Where does FOGO from my bin go?

Kerbside collection trucks deliver their loads of FOGO to Corio Waste Management’s depot in Moolap (Geelong). The FOGO is loaded into semi-trailers and taken to a commercial compost facility in Shepparton - Western Composting Technology.

There is a shortage of processing facilities for food waste in the Geelong region. To solve this, we are working on new local facilities including a partnership with Barwon Water and our neighbouring councils to receive and process FOGO collected from our kerbside bins at their Regional Renewable Organics Network facility at Black Rock, Connewarre.

How can I keep my kerbside FOGO bin from getting smelly?

Food scraps and garden organics can be prone to odour in high temperatures, or if the bin lid is not completely closed.

Try these tips to reduce the chance of odour: 

  • Wrap particularly smelly food scraps in newspaper, or keep them in the freezer until bin night.
  • Put your bin out to be emptied on each collection day, even if it’s not full.
  • Make sure the bin lid closes completely.
  • Mix garden organics in with food scraps.
  • Keep your bin in the shade.
  • Contact Council if your lid or bin body is cracked and we’ll repair or replace it for free.
  • Wash out your bin occasionally.

If odour becomes an issue, sprinkle vinegar, bi-carb soda, charcoal or eucalyptus oil in your FOGO bin or kitchen caddy to absorb and dissipate smells.

I already compost or have a worm farm. Why do I need a FOGO bin?

The FOGO bin complements your backyard compost or worm farm because you can use it for food scraps and garden waste that don’t go in your compost or worm farm, like:

  • Bones e.g. fish bones, chicken and turkey carcases 
  • Branches & sticks
  • Citrus (whole fruit & peels)
  • Dairy eg cheese, yoghurt, cream
  • Meat (raw and cooked)
  • Onions and garlic
  • Seafood (leftovers, heads shells and peelings)
  • Weeds and weed seeds

See a list of what's accepted in your FOGO bin

Can we include dead animals?

The FOGO bin is for food scraps and garden organics from your household.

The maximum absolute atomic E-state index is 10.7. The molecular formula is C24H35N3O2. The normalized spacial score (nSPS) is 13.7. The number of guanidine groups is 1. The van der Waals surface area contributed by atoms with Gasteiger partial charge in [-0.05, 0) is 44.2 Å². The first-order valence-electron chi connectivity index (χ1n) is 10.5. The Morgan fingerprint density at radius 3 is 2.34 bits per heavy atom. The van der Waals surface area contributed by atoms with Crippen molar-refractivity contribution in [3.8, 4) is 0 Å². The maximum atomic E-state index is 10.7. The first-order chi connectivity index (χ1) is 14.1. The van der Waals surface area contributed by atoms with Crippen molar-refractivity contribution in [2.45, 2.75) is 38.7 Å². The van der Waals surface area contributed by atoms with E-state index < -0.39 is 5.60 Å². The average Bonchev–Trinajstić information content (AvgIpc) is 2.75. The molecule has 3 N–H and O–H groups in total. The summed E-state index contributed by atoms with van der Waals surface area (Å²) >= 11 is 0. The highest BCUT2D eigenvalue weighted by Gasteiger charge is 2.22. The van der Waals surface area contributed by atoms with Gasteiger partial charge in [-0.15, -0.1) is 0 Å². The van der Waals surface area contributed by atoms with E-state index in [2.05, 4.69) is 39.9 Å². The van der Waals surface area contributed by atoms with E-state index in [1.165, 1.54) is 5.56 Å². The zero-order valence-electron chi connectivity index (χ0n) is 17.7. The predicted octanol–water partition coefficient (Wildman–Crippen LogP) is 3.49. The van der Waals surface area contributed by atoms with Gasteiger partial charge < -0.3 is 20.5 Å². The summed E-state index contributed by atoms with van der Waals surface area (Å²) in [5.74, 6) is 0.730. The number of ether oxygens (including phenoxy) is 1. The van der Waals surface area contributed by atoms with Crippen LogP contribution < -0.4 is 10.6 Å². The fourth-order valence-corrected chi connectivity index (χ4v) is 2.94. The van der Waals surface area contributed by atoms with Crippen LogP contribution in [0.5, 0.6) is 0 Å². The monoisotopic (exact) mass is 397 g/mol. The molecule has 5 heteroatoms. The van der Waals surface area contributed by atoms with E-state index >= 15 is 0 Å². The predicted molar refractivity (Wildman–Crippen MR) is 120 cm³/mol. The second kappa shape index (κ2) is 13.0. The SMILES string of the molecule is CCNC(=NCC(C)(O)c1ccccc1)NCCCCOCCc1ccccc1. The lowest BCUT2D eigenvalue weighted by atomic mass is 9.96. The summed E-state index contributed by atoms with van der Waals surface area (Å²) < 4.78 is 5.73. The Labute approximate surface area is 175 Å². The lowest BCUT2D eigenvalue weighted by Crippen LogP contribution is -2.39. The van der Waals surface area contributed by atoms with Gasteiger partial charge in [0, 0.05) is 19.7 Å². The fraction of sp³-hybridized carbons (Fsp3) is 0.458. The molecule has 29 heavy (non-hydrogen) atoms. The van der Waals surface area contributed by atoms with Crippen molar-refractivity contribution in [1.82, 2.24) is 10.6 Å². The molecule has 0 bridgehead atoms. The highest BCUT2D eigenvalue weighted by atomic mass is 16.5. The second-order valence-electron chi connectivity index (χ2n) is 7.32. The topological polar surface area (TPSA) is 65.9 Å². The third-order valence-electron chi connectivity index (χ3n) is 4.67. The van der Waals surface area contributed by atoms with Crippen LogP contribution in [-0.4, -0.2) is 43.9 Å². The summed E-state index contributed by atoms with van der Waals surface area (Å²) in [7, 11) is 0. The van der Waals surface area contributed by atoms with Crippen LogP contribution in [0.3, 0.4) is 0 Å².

If you have the occasional small dead animal like a mouse or bird, wrap it in newspaper and put it in.

Cats and dogs or livestock are too big and should not be put in the FOGO bin. Bury them on your property or contact a vet or knacker to help you with removal and disposal.

Why do we have a FOGO collection?

On average in our shire, 40% of what went into household landfill (general waste) bins was organic, and most of that organic waste was from the kitchen. When food waste ends up in landfill it creates methane, a greenhouse gas much more potent than carbon dioxide.

Having a FOGO service means you put all food waste in the green bin with your garden clippings. Then we take it to an industrial processor who will compost the organic matter.

This means less waste will be sent to landfill, and the food will be turned into a resource – compost – that will be used by farmers.

Why do rural properties use the same service as urban properties?

The kerbside service is designed for typical residential waste, and waste generated by rural households shouldn't differ too much from that of an urban household.

The kerbside bins should not be used for disposal of waste from a farm or agricultural business.

Residents on rural properties have a choice of whether or not to use Council's kerbside waste collection service.

If you choose to use Council's service, you must use the four bin system.

While many rural households manage most of their organics at home, Council’s FOGO service accepts items you wouldn’t put in home compost like avocado stones, spicy leftovers, onions, citrus, rotten food and more. These things should not be in the landfill bin anymore.

If you choose not to use Council's service, you will need to manage your own waste.

Ways to do this include:

  • Compost your own food and garden organics on your property.
  • Engage a private company to collect your waste.
  • Take your waste to the transfer station yourself.